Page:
Film director Jean-Luc Godard, who spearheaded the revolutionary French New Wave of cinema, has died at 91.
In a statement on Tuesday, his family said the director had died "peacefully at home." They added: "No official [funeral] ceremony will take place. He will be cremated."
Godard began his career as a film critic before taking on the camera to create the stylish and edgy Breathless in 1960. His artistic finesse ushered French cinema into the New Wave movement and has also influenced directors from Martin Scorsese to Quentin Tarantino.
His key films in the 60s also include Le Mépris (Contempt), Bande à Part (Band of Outsiders) and Alphaville.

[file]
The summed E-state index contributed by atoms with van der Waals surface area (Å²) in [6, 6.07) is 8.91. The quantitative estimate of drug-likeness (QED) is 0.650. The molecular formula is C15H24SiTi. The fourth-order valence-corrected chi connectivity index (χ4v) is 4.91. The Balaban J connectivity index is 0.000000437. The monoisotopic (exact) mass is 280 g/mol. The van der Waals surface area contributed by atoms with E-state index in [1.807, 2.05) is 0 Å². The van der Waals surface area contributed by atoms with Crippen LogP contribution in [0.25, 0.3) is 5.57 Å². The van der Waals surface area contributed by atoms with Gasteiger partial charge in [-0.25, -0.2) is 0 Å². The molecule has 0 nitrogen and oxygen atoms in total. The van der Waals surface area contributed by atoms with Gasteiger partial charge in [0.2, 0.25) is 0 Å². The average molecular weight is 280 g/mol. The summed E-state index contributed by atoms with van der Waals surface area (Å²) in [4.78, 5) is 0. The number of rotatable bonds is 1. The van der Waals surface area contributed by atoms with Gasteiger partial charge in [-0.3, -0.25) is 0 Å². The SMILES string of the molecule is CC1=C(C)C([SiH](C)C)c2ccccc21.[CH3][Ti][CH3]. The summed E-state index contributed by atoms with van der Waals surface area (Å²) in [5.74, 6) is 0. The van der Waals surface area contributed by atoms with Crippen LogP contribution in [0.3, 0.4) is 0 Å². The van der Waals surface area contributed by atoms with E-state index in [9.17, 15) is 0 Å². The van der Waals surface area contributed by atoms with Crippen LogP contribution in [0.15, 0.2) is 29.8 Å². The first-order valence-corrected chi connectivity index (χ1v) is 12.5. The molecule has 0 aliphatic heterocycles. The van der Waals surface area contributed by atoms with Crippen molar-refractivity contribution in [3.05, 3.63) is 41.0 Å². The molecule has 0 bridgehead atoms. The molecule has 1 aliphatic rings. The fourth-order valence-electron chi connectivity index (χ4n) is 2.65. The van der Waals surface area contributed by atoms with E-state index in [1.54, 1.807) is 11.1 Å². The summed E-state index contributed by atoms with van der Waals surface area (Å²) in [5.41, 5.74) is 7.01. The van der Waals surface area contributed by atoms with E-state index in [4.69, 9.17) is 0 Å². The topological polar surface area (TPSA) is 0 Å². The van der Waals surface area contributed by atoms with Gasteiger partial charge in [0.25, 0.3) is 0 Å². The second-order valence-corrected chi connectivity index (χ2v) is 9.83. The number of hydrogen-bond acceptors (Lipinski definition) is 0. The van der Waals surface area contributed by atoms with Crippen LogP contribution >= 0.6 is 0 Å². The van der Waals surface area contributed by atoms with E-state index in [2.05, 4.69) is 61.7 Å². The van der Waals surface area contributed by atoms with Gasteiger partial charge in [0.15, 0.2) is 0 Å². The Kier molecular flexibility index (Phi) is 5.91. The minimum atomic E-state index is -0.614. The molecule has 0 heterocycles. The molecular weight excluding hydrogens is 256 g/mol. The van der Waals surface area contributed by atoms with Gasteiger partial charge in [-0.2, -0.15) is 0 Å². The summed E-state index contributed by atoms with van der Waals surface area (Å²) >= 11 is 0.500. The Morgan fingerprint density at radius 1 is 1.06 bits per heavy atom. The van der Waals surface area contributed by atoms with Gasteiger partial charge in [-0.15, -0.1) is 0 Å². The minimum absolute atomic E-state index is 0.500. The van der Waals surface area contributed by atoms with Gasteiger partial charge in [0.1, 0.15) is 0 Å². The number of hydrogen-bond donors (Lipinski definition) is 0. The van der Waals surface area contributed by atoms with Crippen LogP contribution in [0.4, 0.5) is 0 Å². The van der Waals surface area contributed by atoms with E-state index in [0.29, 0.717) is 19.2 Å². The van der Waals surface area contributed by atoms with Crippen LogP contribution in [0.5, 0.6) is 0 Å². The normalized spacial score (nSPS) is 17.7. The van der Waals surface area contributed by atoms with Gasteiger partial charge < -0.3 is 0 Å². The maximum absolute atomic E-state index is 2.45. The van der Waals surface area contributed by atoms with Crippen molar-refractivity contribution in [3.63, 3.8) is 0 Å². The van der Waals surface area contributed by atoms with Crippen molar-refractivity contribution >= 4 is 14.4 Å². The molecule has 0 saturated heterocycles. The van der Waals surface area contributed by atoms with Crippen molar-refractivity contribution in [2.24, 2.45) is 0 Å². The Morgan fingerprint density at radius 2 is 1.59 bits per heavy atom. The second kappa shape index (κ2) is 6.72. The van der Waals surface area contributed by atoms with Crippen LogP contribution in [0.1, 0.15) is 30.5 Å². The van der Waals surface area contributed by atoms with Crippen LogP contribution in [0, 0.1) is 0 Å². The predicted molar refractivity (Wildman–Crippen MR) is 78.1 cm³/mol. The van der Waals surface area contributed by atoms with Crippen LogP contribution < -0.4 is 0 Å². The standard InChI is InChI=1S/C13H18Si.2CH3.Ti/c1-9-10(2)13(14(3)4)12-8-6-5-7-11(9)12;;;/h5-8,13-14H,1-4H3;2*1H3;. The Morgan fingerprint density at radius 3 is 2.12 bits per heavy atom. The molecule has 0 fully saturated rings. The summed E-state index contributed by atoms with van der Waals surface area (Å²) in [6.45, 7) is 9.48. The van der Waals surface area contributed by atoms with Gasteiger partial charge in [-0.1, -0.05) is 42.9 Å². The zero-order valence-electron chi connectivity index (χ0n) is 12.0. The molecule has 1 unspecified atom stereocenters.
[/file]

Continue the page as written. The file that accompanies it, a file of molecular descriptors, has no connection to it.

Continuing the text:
"Godard is one who taught me the fun and the freedom and the joy of breaking rules… I consider Godard to be to cinema what Bob Dylan was to music," Quentin Tarantino said.
Contempt (1963) was credited by Scorsese as one of his 10 favourite movies. It is "one of the most moving films of its era" and Godard was "the great modern visual artists of cinema," Scorsese said in 2014.
Godard's storylines were not linear, meaning he mixed up time and space, changing the idea of a fixed narrative: a concept widely practised by Christopher Nolan.
He made more than 100 films in total. Godard received an honorary Oscar in 2011, where the dedication read: "For passion. For confrontation. For a new kind of cinema."
"RIP Jean-Luc Godard, one of the most influential, iconoclastic film-makers of them all," wrote director Edgar Wright. "It was ironic that he himself revered the Hollywood studio film-making system, as perhaps no other director inspired as many people to just pick up a camera and start shooting."